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Retouching 473

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RETOUCHING 473. The Purpose of Retouching. As a rule, the term " retouching " (negative retouching) is used to describe work done on the gelatine of a negative with a pencil and scraper. Retouch ing corrects certain technical faults in negatives and, above all, faults of modelling. It is an almost universal rule in portrait photography to tone down or suppress wrinkles, freckles, and superfluous hair, to accentuate some lights and to lessen shadows which are too deep ; often to modify an expression, and sometimes even to change the form of the face.

No retouching is admissible on negatives whose interest is scientific, historical, or docu mentary.

As a matter of principle, retouching should never be employed to make up for faults if the opportunity is available to avoid them by making a new negative under better conditions.

The beginner must be patient and should practise as much as possible on waste negatives. He will save a great deal of time if he can arrange to take some lessons from a practised retoucher.

The amateur who wishes, in an exceptional case, to retouch one of his own pictures, will save time by making an enlargement, on which all corrections may be much more easily effected, then making from this enlargement a negative of the size required.

474. Retouching Appliances. The retouching desk, large and firm,' should be installed for preference near a north-light window, and at such a height that the retoucher may work seated before it without having to lean forward. Blinds must be arranged to screen both desk and worker from light at the sides and back. For work with artificial light it is often advan tageous to cover the usual minor with a sheet of white matt paper.

The scrapers should be of very good quality and very carefully sharpened ; one may use a surgeon's lancet, a vaccinating pen mounted in a solid penholder, or a large tailor's needle of which the point has been hammered and ground so as to obtain an edge formed by two surfaces inclined at about 45°, the needle then being fixed in a wooden handle, or mounted in the handle of an engraver's needle. A small oil

stone (Arkansas stone, white and translucent) is used for sharpening the scrapers ; the surface of this stone must be kept soaked with mineral oil. Sharpening is finished with a razor strop.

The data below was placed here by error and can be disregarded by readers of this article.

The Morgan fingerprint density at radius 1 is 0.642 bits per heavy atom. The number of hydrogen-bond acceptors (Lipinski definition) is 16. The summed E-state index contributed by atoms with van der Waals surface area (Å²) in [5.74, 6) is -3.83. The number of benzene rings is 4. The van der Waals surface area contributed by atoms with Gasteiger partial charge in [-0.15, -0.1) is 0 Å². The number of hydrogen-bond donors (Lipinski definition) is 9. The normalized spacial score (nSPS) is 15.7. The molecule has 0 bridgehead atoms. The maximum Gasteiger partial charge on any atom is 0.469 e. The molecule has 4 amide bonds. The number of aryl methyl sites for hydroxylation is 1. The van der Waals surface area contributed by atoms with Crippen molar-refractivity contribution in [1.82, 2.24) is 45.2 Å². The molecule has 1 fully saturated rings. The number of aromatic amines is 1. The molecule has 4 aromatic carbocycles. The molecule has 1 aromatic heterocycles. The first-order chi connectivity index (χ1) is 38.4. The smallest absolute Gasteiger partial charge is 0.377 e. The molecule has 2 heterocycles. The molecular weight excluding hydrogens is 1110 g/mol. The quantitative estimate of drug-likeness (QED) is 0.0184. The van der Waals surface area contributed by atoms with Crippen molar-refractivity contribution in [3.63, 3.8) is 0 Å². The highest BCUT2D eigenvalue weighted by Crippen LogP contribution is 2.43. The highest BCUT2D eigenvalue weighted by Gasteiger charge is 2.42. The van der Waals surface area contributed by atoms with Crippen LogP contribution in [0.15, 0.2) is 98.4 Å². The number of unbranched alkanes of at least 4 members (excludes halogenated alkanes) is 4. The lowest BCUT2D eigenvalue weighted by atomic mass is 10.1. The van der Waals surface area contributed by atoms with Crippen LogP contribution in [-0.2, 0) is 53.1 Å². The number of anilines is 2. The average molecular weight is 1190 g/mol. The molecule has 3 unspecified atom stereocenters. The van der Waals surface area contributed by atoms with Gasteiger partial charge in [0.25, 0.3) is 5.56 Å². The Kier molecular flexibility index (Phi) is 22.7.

It has also been suggested (R. Demachy, 19o5) that engraving tools and the triangular scrapers used by engravers should be used for removing details or undesirable reflections from negatives. For local abrasion of the film, the use of a scraping brush of metal or glass wire has been recommended.

We must also note the use of stippling tools, which are very like pencil-cases. In the inside of one of these tools is a point which is actuated by a minute electric motor, either with a to and fro motion or with an eccentric circular motion.

The pencils for negative retouching are of the best-quality graphite, selected from the groups H, F, JIB, and 13, 1 or the bare leads of similar grades mounted in the corresponding pencil cases, inside which the leads may be completely covered in order to protect them when not in use. 2 Pencils should have long and very regular points : the wood is cut for a length of '1 in. or 2 in., care being taken not to break the lead. A little square of emery paper is then folded in two with the emery inside ; this is held between the thumb and first finger of the left hand, and the lead of the pencil is introduced into the fold and turned between the fingers of the right hand, at the same time giving it a to and fro movement.

Pencils will not as a rule mark bare gelatine or the varnishes generally employed to protect negatives; the surfaces must first be prepared 3 by means of a special varnish (retouching medium).

Retouching medium may be prepared by dissolving gum dammar in benzene, or, better, in a mixture of equal volumes of benzene and turpentine. The proportions are I to 2 oz. of gum to 20 oz. of the mixture, adding a few drops of oil of lavender or castor oil. Turpentine could also be left for a long time in a badly stoppered bottle, where it partially resinifies, (Inc to oxidation by the air.

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